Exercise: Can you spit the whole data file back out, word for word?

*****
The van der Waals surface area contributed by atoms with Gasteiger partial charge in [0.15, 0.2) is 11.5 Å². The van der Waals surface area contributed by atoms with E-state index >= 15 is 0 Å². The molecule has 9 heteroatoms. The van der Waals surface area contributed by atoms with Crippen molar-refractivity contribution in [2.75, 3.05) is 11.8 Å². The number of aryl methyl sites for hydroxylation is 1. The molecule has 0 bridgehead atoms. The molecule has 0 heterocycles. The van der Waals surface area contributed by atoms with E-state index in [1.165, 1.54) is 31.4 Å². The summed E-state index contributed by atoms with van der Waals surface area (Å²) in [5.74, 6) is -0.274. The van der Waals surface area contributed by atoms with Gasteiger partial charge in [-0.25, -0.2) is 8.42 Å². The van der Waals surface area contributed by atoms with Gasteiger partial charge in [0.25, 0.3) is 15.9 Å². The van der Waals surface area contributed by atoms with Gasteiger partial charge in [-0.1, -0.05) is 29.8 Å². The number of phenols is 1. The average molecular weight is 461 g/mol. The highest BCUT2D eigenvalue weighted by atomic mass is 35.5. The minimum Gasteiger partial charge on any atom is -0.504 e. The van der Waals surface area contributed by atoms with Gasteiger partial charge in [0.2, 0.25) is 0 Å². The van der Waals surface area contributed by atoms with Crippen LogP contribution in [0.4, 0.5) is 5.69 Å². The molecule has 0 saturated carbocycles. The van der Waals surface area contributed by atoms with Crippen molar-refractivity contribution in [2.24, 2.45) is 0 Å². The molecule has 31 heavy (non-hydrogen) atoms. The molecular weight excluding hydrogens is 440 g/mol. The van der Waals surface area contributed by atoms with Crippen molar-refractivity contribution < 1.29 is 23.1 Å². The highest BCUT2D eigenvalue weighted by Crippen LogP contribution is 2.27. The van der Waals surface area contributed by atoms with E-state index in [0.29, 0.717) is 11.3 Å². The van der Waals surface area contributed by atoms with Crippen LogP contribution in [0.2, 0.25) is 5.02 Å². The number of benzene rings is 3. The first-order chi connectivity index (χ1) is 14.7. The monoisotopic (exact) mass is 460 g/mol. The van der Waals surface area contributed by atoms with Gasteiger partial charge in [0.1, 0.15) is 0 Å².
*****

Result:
The van der Waals surface area contributed by atoms with Gasteiger partial charge in [0.15, 0.2) is 11.5 Å². The van der Waals surface area contributed by atoms with E-state index >= 15 is 0 Å². The molecule has 9 heteroatoms. The van der Waals surface area contributed by atoms with Crippen molar-refractivity contribution in [2.75, 3.05) is 11.8 Å². The number of aryl methyl sites for hydroxylation is 1. The molecule has 0 bridgehead atoms. The molecule has 0 heterocycles. The van der Waals surface area contributed by atoms with E-state index in [1.165, 1.54) is 31.4 Å². The summed E-state index contributed by atoms with van der Waals surface area (Å²) in [5.74, 6) is -0.274. The van der Waals surface area contributed by atoms with Gasteiger partial charge in [-0.25, -0.2) is 8.42 Å². The van der Waals surface area contributed by atoms with Gasteiger partial charge in [0.25, 0.3) is 15.9 Å². The van der Waals surface area contributed by atoms with Gasteiger partial charge in [-0.1, -0.05) is 29.8 Å². The number of phenols is 1. The average molecular weight is 461 g/mol. The highest BCUT2D eigenvalue weighted by atomic mass is 35.5. The minimum Gasteiger partial charge on any atom is -0.504 e. The van der Waals surface area contributed by atoms with Gasteiger partial charge in [0.2, 0.25) is 0 Å². The van der Waals surface area contributed by atoms with Crippen LogP contribution in [0.4, 0.5) is 5.69 Å². The molecule has 0 saturated carbocycles. The van der Waals surface area contributed by atoms with Crippen molar-refractivity contribution in [2.24, 2.45) is 0 Å². The molecule has 31 heavy (non-hydrogen) atoms. The molecular weight excluding hydrogens is 440 g/mol. The van der Waals surface area contributed by atoms with Crippen molar-refractivity contribution < 1.29 is 23.1 Å². The highest BCUT2D eigenvalue weighted by Crippen LogP contribution is 2.27. The van der Waals surface area contributed by atoms with E-state index in [0.29, 0.717) is 11.3 Å². The van der Waals surface area contributed by atoms with Crippen LogP contribution in [0.2, 0.25) is 5.02 Å². The number of benzene rings is 3. The first-order chi connectivity index (χ1) is 14.7. The monoisotopic (exact) mass is 460 g/mol. The van der Waals surface area contributed by atoms with Gasteiger partial charge in [0.1, 0.15) is 0 Å².